QUESTION: “Is extra virgin olive oil healthy in moderation? The Mediterranean diet recommends we consume larger amounts of oil while a whole foods diet would recommend cutting oil out. I need some clarification, please.” – E. via Spotify
DR. NEAL: Thank you for your question, and thank you for listening to the show on Spotify.
Don’t you just love it when we receive conflicting diet information? Sadly, it seems to happen often. No wonder there’s so much mistrust out there when it comes to healthy eating.
So, again, I appreciate you asking about this – I will try and provide you with the most current information from published studies to help explain what’s going on. In fact, whether fats and oils are truly healthy for us continues to be debated.
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Chewing the Fat
Here’s what I can say: the types of fats and oils we consume regularly seems to be most important. This is very different than what the recommendation used to be.
Throughout much of the 1980s and 1990s, low-fat foods were all the rage. The message was: fat was the enemy and avoid it as often as you can. Well, that led to an increase in risk of heart disease.
This was completely the opposite of what most health professionals expected. If too much fat in the blood increased risk of blockages forming in the arteries, then decreasing the amount of fat we get in our diets should have reduced our risk for developing heart disease. Well, it turned out that when people decreased the amount of fat they ate each day, they increased the amount of highly processed carbohydrates they ate to compensate for this.
As you’re going to hear more about on tomorrow’s episode, highly processed carbohydrates can have all sorts of harmful effects on the body. They can get converted to sugar really quickly. This quickly-formed sugar can be converted to fat by the body really easily, too. Plus, too much sugar floating around in the body can cause damage to blood vessels.
The combination of too many processed carbohydrates and damage to blood vessels can lead to heart disease. All of this to say that going completely low- or no-fat led to an increase in heart disease.
Types of Fat are Most Important
So, now we know that consuming some fat everyday is a good thing. But the trick is to be choosy about the types of fat we consume regularly. So, to get back to your question, olive oil is a healthy type of fat.
If we were to look at olive oil under a microscope, we would see that it is a type of monounsaturated fat. Monounsaturated fats can also be found in other foods like avocado, nuts, and seeds. These types of fats tend to protect the health of our cells. Plus, olive oil has antioxidant, antimicrobial, and anti-inflammatory properties.
Some of the compounds found in olive oil can even positively influence the gut microbiome. This is because these compounds promote the growth of good bacteria in the intestines. These good bacteria may actually lead to changes in how we digest and absorb other fats and cholesterol in our diets. Some studies have even found that consuming olive oil may help lower cholesterol levels.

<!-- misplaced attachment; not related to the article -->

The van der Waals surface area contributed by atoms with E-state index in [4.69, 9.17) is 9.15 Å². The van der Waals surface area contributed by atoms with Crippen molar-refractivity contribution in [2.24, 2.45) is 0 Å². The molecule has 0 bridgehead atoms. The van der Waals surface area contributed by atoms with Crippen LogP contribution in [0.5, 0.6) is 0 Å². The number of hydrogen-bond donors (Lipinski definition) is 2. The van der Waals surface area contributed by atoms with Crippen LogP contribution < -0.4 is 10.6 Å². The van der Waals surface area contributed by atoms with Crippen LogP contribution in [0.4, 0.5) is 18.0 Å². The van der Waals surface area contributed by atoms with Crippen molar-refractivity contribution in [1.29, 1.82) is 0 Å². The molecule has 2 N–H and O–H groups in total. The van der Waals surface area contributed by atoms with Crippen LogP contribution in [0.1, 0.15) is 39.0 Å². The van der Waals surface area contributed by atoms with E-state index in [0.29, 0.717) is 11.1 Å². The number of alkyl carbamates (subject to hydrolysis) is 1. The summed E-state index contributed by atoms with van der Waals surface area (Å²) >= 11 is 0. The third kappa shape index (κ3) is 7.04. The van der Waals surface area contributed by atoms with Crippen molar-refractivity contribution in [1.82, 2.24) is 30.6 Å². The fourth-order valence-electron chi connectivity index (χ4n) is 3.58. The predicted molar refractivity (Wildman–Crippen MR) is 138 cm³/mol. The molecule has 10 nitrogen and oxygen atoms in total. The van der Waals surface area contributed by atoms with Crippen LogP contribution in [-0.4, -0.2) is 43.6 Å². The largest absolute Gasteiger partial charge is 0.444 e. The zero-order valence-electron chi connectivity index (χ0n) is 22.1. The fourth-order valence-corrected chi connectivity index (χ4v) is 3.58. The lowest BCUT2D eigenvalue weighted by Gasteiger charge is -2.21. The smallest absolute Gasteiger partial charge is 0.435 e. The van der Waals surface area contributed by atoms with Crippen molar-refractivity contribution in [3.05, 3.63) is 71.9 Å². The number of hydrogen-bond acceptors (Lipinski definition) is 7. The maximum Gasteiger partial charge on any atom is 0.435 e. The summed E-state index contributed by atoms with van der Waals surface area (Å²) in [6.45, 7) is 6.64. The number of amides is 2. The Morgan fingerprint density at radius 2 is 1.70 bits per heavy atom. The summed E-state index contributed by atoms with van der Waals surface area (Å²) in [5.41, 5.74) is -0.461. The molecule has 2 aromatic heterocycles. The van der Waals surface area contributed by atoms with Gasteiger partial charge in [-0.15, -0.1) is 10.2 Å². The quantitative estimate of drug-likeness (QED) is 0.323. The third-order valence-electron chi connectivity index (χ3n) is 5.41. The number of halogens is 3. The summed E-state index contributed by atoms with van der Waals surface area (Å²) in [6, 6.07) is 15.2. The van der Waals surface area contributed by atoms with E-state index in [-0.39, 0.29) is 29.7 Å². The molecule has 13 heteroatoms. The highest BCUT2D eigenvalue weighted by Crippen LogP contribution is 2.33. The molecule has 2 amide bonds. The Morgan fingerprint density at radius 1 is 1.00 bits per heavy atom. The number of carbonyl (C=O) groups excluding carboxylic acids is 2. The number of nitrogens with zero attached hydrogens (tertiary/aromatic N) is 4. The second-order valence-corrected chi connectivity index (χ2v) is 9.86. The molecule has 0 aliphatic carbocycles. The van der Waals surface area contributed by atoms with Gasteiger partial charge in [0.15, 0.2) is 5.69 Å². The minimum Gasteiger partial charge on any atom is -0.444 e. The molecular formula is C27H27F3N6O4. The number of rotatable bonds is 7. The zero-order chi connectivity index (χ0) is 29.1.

The Mediterranean Diet
Now, you mentioned the Mediterranean Diet and how it seems to promote more fat consumption than say, a whole food diet. You’re right – the Mediterranean Diet says to consume lots of vegetables, legumes, fruit, and whole grains each day, moderate consumption of fish and white meat (like on a weekly basis), a moderate intake of dairy products, monthly consumption of red meat, and, as you said, a relatively high amount of fat consumption – up to 40% of total energy intake each day.
Where should the majority of that fat come from? You guessed it: mostly from monounsaturated fatty acids, mainly olive oil.
Now, olive oil is still a fat so that means that it contains quite a few calories per serving. We would think that would mean that consuming that much olive oil each day would lead to weigh gain. But many studies have found the opposite effect. In fact, when people transition from a Western-type diet to a Mediterranean Diet, they tend to lose weight. They also tend to lower their risk of developing cardiovascular disease, certain forms of cancer, Type 2 diabetes, dementia, and death from all causes.
The Bottom Line on Olive Oil
So, to sum up – you asked whether olive oil is healthy in moderation? Overwhelmingly, most studies point to yes. Now, before I end this, I wanted to provide some quick tips to buying quality olive oils.
I happened to be watching an older episode of the TV show, Shark Tank. A company selling their unique brand of olive oils was pitching their product and were describing how their product differed from all the rest. One of their selling points was that their product goes from farm to store really quickly. They said that you don’t want to buy old olive oil.
All of the “Investor Sharks” were shocked by this statement – they thought that olive oil was like a fine wine: the older, the better. Well, the Investor Sharks were WRONG. Older olive oils have probably become rancid. They may contain harmful compounds – compounds that may increase disease risk.
So, we want to buy the freshest olive oil possible. Older is not better. In fact, olive oil’s enemies are: light, heat, and air. Light, heat, and exposure to air increases the chances the oil will go rancid. So, first tip: be sure to purchase olive oil that’s sold in a dark bottle. A metal container works just as well, too. Either way, they help keep the light out.
Next, read the label. Be sure that there are no other oils added to the product. Then, when you bring it home, keep it in a dark place at room temperature. Do not keep it next to the stove or near a window.
Then, once you’ve opened the bottle, try to finish it within a few months. Because again, once you’ve exposed the oil to light and air, it’s going to deteriorate pretty quickly.